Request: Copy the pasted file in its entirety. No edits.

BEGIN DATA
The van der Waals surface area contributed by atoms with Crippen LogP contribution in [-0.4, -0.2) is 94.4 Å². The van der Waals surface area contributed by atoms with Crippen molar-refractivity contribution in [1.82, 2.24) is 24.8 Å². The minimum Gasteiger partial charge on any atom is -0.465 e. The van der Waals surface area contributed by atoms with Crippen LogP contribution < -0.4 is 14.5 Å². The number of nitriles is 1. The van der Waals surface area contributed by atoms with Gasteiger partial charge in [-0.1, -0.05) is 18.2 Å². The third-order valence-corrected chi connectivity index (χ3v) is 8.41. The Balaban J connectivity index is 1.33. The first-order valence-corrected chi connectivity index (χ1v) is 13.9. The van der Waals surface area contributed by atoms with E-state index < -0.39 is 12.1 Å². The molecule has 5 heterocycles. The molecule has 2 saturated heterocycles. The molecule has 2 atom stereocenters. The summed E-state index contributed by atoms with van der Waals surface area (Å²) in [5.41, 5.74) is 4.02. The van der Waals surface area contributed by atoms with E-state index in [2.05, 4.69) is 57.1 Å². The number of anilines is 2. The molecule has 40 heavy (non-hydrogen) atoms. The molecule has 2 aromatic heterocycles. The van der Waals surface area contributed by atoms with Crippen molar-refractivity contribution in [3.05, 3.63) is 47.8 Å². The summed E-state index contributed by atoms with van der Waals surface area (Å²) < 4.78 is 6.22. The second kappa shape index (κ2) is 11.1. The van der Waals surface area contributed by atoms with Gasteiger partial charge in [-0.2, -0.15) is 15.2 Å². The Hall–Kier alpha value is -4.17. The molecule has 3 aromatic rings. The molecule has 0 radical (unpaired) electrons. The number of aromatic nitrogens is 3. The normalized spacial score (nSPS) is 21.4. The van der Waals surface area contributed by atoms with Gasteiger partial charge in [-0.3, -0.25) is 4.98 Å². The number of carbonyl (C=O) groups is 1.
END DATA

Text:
The van der Waals surface area contributed by atoms with Crippen LogP contribution in [-0.4, -0.2) is 94.4 Å². The van der Waals surface area contributed by atoms with Crippen molar-refractivity contribution in [1.82, 2.24) is 24.8 Å². The minimum Gasteiger partial charge on any atom is -0.465 e. The van der Waals surface area contributed by atoms with Crippen LogP contribution < -0.4 is 14.5 Å². The number of nitriles is 1. The van der Waals surface area contributed by atoms with Gasteiger partial charge in [-0.1, -0.05) is 18.2 Å². The third-order valence-corrected chi connectivity index (χ3v) is 8.41. The Balaban J connectivity index is 1.33. The first-order valence-corrected chi connectivity index (χ1v) is 13.9. The van der Waals surface area contributed by atoms with E-state index < -0.39 is 12.1 Å². The molecule has 5 heterocycles. The molecule has 2 saturated heterocycles. The molecule has 2 atom stereocenters. The summed E-state index contributed by atoms with van der Waals surface area (Å²) in [5.41, 5.74) is 4.02. The van der Waals surface area contributed by atoms with E-state index in [2.05, 4.69) is 57.1 Å². The number of anilines is 2. The molecule has 40 heavy (non-hydrogen) atoms. The molecule has 2 aromatic heterocycles. The van der Waals surface area contributed by atoms with Crippen molar-refractivity contribution in [3.05, 3.63) is 47.8 Å². The summed E-state index contributed by atoms with van der Waals surface area (Å²) < 4.78 is 6.22. The second kappa shape index (κ2) is 11.1. The van der Waals surface area contributed by atoms with Gasteiger partial charge in [-0.2, -0.15) is 15.2 Å². The Hall–Kier alpha value is -4.17. The molecule has 3 aromatic rings. The molecule has 0 radical (unpaired) electrons. The number of aromatic nitrogens is 3. The normalized spacial score (nSPS) is 21.4. The van der Waals surface area contributed by atoms with Gasteiger partial charge in [-0.3, -0.25) is 4.98 Å². The number of carbonyl (C=O) groups is 1.